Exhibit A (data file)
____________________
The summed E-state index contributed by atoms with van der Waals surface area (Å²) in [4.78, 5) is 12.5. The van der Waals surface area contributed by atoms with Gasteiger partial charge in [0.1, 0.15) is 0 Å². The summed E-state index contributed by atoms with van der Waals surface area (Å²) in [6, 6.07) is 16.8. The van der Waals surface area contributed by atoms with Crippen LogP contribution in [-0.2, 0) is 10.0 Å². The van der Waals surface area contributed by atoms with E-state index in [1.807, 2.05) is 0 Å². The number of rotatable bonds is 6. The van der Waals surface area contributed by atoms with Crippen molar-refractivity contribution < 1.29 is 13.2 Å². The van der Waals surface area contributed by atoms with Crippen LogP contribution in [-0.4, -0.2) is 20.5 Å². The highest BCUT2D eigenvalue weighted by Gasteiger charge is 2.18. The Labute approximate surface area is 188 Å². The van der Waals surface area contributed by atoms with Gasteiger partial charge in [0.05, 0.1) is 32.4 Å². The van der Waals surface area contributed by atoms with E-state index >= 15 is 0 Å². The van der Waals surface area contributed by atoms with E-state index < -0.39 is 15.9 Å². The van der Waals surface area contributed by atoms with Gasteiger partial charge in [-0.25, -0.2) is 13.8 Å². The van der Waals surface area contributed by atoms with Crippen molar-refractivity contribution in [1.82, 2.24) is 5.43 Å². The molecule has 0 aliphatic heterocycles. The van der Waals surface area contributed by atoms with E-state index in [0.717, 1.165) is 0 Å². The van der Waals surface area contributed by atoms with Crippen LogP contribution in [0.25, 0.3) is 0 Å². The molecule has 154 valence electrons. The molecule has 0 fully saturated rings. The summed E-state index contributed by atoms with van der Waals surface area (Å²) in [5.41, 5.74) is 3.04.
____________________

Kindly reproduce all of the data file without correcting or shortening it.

The summed E-state index contributed by atoms with van der Waals surface area (Å²) in [4.78, 5) is 12.5. The van der Waals surface area contributed by atoms with Gasteiger partial charge in [0.1, 0.15) is 0 Å². The summed E-state index contributed by atoms with van der Waals surface area (Å²) in [6, 6.07) is 16.8. The van der Waals surface area contributed by atoms with Crippen LogP contribution in [-0.2, 0) is 10.0 Å². The van der Waals surface area contributed by atoms with E-state index in [1.807, 2.05) is 0 Å². The number of rotatable bonds is 6. The van der Waals surface area contributed by atoms with Crippen molar-refractivity contribution < 1.29 is 13.2 Å². The van der Waals surface area contributed by atoms with Crippen LogP contribution in [-0.4, -0.2) is 20.5 Å². The highest BCUT2D eigenvalue weighted by Gasteiger charge is 2.18. The Labute approximate surface area is 188 Å². The van der Waals surface area contributed by atoms with Gasteiger partial charge in [0.05, 0.1) is 32.4 Å². The van der Waals surface area contributed by atoms with E-state index >= 15 is 0 Å². The van der Waals surface area contributed by atoms with E-state index < -0.39 is 15.9 Å². The van der Waals surface area contributed by atoms with Gasteiger partial charge in [-0.25, -0.2) is 13.8 Å². The van der Waals surface area contributed by atoms with Crippen molar-refractivity contribution in [1.82, 2.24) is 5.43 Å². The molecule has 0 aliphatic heterocycles. The van der Waals surface area contributed by atoms with E-state index in [0.717, 1.165) is 0 Å². The van der Waals surface area contributed by atoms with Crippen LogP contribution in [0.25, 0.3) is 0 Å². The molecule has 154 valence electrons. The molecule has 0 fully saturated rings. The summed E-state index contributed by atoms with van der Waals surface area (Å²) in [5.41, 5.74) is 3.04.